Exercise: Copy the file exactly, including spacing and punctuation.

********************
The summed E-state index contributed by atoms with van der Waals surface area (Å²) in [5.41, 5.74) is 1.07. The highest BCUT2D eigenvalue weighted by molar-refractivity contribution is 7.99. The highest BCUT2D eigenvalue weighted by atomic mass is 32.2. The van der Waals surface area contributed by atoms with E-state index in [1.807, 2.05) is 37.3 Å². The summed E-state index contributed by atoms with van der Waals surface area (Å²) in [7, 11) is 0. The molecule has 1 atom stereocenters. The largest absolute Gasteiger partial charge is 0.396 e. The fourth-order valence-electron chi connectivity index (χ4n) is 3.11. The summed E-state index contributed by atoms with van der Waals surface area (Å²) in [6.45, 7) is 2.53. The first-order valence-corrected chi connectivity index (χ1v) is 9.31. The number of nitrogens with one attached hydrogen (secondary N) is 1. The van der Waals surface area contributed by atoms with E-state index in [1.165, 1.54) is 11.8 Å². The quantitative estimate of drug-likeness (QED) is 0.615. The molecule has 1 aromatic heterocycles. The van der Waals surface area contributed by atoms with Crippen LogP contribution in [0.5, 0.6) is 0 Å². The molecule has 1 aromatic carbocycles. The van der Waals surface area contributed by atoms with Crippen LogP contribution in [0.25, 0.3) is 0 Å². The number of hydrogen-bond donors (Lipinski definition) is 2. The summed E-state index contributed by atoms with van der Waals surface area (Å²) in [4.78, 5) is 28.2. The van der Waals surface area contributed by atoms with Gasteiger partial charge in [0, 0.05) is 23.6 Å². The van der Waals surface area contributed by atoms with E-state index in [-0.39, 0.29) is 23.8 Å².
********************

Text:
The summed E-state index contributed by atoms with van der Waals surface area (Å²) in [5.41, 5.74) is 1.07. The highest BCUT2D eigenvalue weighted by molar-refractivity contribution is 7.99. The highest BCUT2D eigenvalue weighted by atomic mass is 32.2. The van der Waals surface area contributed by atoms with E-state index in [1.807, 2.05) is 37.3 Å². The summed E-state index contributed by atoms with van der Waals surface area (Å²) in [7, 11) is 0. The molecule has 1 atom stereocenters. The largest absolute Gasteiger partial charge is 0.396 e. The fourth-order valence-electron chi connectivity index (χ4n) is 3.11. The summed E-state index contributed by atoms with van der Waals surface area (Å²) in [6.45, 7) is 2.53. The first-order valence-corrected chi connectivity index (χ1v) is 9.31. The number of nitrogens with one attached hydrogen (secondary N) is 1. The van der Waals surface area contributed by atoms with E-state index in [1.165, 1.54) is 11.8 Å². The quantitative estimate of drug-likeness (QED) is 0.615. The molecule has 1 aromatic heterocycles. The van der Waals surface area contributed by atoms with Crippen LogP contribution in [0.5, 0.6) is 0 Å². The molecule has 1 aromatic carbocycles. The van der Waals surface area contributed by atoms with Crippen LogP contribution in [0.25, 0.3) is 0 Å². The number of hydrogen-bond donors (Lipinski definition) is 2. The summed E-state index contributed by atoms with van der Waals surface area (Å²) in [4.78, 5) is 28.2. The van der Waals surface area contributed by atoms with Gasteiger partial charge in [0, 0.05) is 23.6 Å². The van der Waals surface area contributed by atoms with E-state index in [-0.39, 0.29) is 23.8 Å².